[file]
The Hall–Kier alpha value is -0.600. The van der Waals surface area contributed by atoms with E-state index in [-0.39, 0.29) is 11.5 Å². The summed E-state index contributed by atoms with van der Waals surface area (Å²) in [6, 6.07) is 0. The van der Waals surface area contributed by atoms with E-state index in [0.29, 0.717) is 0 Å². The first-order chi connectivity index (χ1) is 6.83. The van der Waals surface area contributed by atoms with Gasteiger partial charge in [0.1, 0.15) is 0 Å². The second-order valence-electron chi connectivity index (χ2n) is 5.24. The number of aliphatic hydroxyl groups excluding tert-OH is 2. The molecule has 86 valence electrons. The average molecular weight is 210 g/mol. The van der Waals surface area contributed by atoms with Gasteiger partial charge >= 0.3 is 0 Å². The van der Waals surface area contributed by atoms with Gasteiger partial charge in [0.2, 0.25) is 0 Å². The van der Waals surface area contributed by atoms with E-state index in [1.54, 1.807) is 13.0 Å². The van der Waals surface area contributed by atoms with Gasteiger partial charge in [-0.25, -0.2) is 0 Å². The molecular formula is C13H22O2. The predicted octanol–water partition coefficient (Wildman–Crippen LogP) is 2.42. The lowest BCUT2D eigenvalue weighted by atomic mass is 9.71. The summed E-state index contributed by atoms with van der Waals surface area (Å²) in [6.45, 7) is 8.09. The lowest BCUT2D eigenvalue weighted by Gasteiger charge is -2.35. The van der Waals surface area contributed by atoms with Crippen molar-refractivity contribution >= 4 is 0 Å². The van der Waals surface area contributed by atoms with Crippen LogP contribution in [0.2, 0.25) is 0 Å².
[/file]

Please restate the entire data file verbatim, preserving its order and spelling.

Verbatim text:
The Hall–Kier alpha value is -0.600. The van der Waals surface area contributed by atoms with E-state index in [-0.39, 0.29) is 11.5 Å². The summed E-state index contributed by atoms with van der Waals surface area (Å²) in [6, 6.07) is 0. The van der Waals surface area contributed by atoms with E-state index in [0.29, 0.717) is 0 Å². The first-order chi connectivity index (χ1) is 6.83. The van der Waals surface area contributed by atoms with Gasteiger partial charge in [0.1, 0.15) is 0 Å². The second-order valence-electron chi connectivity index (χ2n) is 5.24. The number of aliphatic hydroxyl groups excluding tert-OH is 2. The molecule has 86 valence electrons. The average molecular weight is 210 g/mol. The van der Waals surface area contributed by atoms with Gasteiger partial charge >= 0.3 is 0 Å². The van der Waals surface area contributed by atoms with Gasteiger partial charge in [0.2, 0.25) is 0 Å². The van der Waals surface area contributed by atoms with E-state index in [1.54, 1.807) is 13.0 Å². The van der Waals surface area contributed by atoms with Gasteiger partial charge in [-0.25, -0.2) is 0 Å². The molecular formula is C13H22O2. The predicted octanol–water partition coefficient (Wildman–Crippen LogP) is 2.42. The lowest BCUT2D eigenvalue weighted by atomic mass is 9.71. The summed E-state index contributed by atoms with van der Waals surface area (Å²) in [6.45, 7) is 8.09. The lowest BCUT2D eigenvalue weighted by Gasteiger charge is -2.35. The van der Waals surface area contributed by atoms with Crippen molar-refractivity contribution >= 4 is 0 Å². The van der Waals surface area contributed by atoms with Crippen LogP contribution in [0.2, 0.25) is 0 Å².